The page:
NASCAR: 6 Reasons Jimmie Johnson Is in a Tough Spot Heading to Sprint Cup Finale
For the second time in three years, Jimmie Johnson enters the Ford 400 at Homestead-Miami Speedway second in points, within 20 markers of the leader. Last time it happened, in 2010, he overcame his 15-point deficit to Denny Hamlin easily to score his fifth consecutive title.
It won't be anywhere near as easy this year.
There's a new point leader in town, the ultra-confident and consistent Brad Keselowski. That point deficit means something totally different after last year's format change. And all of the momentum that Johnson had just a week ago has evaporated after a disastrous race at Phoenix.
Here are the top six obstacles that Johnson will have to overcome to win his sixth championship on Sunday:
The Automatic Clinch
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Of course, this is the biggest killer for Johnson. By virtue of coming into Sunday's event second in points, he's not in control of his own championship destiny, even if he wins the race and leads the most laps. Keselowski needs to finish 15th or better, 16th with a lap led or 17th with the most laps led, and the championship is his.
Given the way this season has gone for Keselowski, bank on that happening. Since a 36th place finish at Texas all the way back in April, he's only finished worse than 15th twice: 18th place at Pocono in June and 30th place at Bristol in August. In fact, he's scored 20 of his 23 top 10s in those 28 events.
20 Points Then Aren't 20 Points Now
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Those who cite Johnson's comeback from 15 points behind Denny Hamlin in 2010 would be well advised to consider the differences in the points systems then and now. 2010 was the final year of the old system, which gave the winner 185 points, a lap leader five points and featured gaps of five, four or three points. Johnson only needed to beat Hamlin by five or six positions to claim the title, whether they had led laps or not.
Now, the NASCAR points system offers a difference of only one point per position, plus a three point bonus for winning and one bonus point for leading a lap. If Johnson wins and leads the most laps, he scores 48 points; he would still have to beat Keselowski by about half of the field in that scenario.
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This one is a double whammy for Johnson. In qualifying, Keselowski turned the third fastest lap of the session, traversing the speedway in 30.841 seconds. Johnson, however, turned a lap of 31.020 seconds, slotting him tenth.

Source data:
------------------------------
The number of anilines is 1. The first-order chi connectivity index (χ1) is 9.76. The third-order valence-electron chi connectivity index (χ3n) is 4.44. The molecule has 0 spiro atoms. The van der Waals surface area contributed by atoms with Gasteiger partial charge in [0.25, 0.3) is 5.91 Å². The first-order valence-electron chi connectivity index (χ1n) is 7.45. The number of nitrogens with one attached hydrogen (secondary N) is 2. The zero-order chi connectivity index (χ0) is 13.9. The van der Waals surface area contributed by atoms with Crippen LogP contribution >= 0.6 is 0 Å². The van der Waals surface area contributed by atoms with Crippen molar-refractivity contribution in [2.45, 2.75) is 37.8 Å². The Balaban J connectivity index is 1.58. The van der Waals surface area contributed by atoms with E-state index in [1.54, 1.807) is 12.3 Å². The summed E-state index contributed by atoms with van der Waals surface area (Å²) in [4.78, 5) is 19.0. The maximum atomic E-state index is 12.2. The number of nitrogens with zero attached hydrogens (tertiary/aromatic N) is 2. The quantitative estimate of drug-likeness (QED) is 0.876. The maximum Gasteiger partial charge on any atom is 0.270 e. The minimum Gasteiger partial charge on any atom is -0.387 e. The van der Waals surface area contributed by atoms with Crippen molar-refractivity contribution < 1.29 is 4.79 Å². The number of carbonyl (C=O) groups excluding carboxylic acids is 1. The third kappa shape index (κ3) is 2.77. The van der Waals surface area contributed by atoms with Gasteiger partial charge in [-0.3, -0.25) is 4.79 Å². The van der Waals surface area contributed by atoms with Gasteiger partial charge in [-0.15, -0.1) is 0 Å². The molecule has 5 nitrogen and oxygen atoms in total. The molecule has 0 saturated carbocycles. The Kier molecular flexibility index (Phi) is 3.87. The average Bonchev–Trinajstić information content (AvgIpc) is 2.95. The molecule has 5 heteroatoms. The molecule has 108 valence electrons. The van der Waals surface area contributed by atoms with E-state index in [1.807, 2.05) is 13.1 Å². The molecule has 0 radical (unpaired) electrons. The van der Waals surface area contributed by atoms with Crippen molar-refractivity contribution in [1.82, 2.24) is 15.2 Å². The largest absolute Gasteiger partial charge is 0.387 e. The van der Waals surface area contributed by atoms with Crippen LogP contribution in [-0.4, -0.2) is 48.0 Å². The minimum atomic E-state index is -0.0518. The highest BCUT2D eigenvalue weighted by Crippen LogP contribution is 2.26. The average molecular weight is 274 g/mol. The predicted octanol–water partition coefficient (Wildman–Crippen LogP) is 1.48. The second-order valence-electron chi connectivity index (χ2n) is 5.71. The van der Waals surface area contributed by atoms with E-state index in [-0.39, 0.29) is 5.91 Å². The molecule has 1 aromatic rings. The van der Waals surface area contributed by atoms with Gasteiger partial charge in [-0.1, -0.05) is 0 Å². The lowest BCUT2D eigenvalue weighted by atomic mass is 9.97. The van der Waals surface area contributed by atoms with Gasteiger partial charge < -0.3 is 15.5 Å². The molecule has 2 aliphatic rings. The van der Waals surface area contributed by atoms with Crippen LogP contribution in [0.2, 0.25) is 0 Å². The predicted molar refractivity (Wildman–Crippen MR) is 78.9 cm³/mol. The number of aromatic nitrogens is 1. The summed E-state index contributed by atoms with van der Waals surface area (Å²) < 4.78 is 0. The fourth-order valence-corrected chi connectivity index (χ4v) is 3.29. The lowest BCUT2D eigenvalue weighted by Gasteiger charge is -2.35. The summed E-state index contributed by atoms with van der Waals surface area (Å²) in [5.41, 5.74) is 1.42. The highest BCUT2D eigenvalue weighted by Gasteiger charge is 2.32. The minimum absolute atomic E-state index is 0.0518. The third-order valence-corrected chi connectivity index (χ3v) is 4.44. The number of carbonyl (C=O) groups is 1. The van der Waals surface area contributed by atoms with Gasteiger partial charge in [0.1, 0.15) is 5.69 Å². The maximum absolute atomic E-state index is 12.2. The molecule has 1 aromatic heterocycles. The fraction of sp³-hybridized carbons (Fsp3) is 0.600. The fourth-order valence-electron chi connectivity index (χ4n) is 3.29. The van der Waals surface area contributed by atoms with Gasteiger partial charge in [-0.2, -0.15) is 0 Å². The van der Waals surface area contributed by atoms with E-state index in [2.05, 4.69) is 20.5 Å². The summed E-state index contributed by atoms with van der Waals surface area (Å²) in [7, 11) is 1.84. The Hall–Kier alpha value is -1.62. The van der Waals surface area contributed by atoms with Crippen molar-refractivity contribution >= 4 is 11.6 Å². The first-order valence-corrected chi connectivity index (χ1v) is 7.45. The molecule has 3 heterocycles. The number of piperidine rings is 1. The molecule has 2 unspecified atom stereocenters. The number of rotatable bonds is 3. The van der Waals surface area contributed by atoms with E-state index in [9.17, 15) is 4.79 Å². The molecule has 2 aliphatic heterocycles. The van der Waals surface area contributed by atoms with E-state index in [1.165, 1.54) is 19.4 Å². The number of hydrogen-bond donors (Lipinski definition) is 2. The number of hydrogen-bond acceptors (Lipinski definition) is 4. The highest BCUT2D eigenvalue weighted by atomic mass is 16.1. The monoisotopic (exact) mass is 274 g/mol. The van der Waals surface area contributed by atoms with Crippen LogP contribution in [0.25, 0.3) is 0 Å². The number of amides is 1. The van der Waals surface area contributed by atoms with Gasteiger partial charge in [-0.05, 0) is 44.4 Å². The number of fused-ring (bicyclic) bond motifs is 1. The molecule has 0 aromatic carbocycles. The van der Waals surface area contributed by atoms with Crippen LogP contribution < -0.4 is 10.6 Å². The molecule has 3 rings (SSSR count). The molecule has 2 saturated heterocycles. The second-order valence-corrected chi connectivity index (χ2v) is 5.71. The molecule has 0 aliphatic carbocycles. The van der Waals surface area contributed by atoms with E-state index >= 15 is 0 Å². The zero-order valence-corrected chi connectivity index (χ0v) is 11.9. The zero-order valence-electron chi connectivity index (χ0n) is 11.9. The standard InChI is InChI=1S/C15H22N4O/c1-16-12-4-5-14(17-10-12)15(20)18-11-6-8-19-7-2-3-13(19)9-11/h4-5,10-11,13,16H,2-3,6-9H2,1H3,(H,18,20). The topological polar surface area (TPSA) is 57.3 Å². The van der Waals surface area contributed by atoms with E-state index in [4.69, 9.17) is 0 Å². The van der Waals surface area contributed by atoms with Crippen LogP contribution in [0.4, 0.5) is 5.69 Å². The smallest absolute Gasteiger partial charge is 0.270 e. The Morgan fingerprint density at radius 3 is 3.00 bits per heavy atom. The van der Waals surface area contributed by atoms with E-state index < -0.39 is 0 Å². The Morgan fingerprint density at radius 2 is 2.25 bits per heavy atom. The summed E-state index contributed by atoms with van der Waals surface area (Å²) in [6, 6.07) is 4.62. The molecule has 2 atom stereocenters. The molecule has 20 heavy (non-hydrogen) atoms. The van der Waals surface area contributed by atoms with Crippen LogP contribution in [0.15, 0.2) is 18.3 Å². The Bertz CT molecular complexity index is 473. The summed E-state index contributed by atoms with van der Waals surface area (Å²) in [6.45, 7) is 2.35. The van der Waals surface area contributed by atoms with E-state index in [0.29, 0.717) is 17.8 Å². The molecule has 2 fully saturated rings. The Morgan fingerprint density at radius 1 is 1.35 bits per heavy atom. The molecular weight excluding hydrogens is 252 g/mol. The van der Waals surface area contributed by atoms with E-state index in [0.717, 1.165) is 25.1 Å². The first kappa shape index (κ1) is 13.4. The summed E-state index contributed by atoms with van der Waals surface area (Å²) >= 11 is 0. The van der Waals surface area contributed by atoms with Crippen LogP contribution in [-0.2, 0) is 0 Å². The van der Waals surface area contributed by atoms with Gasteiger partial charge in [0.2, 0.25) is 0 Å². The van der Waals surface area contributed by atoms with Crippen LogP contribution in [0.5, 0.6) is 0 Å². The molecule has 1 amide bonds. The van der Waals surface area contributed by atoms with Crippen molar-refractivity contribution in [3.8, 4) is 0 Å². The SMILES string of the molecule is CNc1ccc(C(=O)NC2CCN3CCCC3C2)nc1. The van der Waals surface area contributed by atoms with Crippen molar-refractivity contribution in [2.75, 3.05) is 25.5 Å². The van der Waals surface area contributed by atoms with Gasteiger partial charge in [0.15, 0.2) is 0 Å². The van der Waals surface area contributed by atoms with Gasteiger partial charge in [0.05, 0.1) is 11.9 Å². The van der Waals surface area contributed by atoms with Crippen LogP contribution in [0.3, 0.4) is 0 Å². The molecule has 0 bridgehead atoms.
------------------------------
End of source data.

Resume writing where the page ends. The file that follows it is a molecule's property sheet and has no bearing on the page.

But thanks to a practice accident with Denny Hamlin and Greg Biffle on Saturday, polesitter Joey Logano had to pull out a backup car and move to the back on Sunday. The driver behind him? Keselowski, who will inherit the inside line of the front row. Meanwhile, Johnson outqualified both Hamlin and Biffle and thus will not move up at all.
No More Momentum
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Johnson had all the momentum in the world coming into Phoenix last week. He'd been lurking at second in points behind Keselowski from Dover to Kansas, and took the lead with his victory from pole at Martinsville by a two-point margin. After the heated battle at Texas, he extended that lead to seven.
But while Keselowski wasn't great at Phoenix, Johnson completely wasted an opportunity to extend his lead. By qualifying 24th, the team started in a hole, and the blown tire to put them in the wall and off the track undid all of that work from the previous weeks. The 32nd place finish swung the standings 27 points in Keselowski's favor, and it also snapped a streak of nine consecutive races with laps led.
Keselowski Isn't Fazed by Head Games
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For his part, Keselowski has been talking like a champion all week, telling anyone who will listen that he's not scared. "I know if we go out there and just do our job, everything will take care of itself," he said at a recent press conference. "To put your focus on other things is just another distraction that doesn't serve the goal that we have. So, I haven't done it."
If you're still unsure, try this tweet:
Woke up this morning trying to understand how a driver who has 2 finish 15th at worst is under more pressure than 1 who has 2 win.#Confused— Brad Keselowski (@keselowski) November 16, 2012
The Greater Good of the Sport
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Saying that a certain driver or team winning the championship is "bad" for the sport is to play favorites, to an extent. And yet that may very well be the case if Johnson takes another Chase title, what would be his sixth of nine in the format's history. Were Johnson to win yet another title, it would convince many that we're still in a period of more of the same.
This may be coincidence, but it was during Johnson's unprecedented run of five consecutive titles that fan interest began to wane and sponsorship began to reduce the amount of competitive teams out there. But with a fresh, marketable face like Keselowski on top, maybe both will flow back in, thinking that more new faces are due to run out front. Keselowski is just the first in a long line of young talent coming up as of late; his title could open the door for more of them to advance to Cup more quickly.
For more from Christopher Leone, follow @christopherlion on Twitter.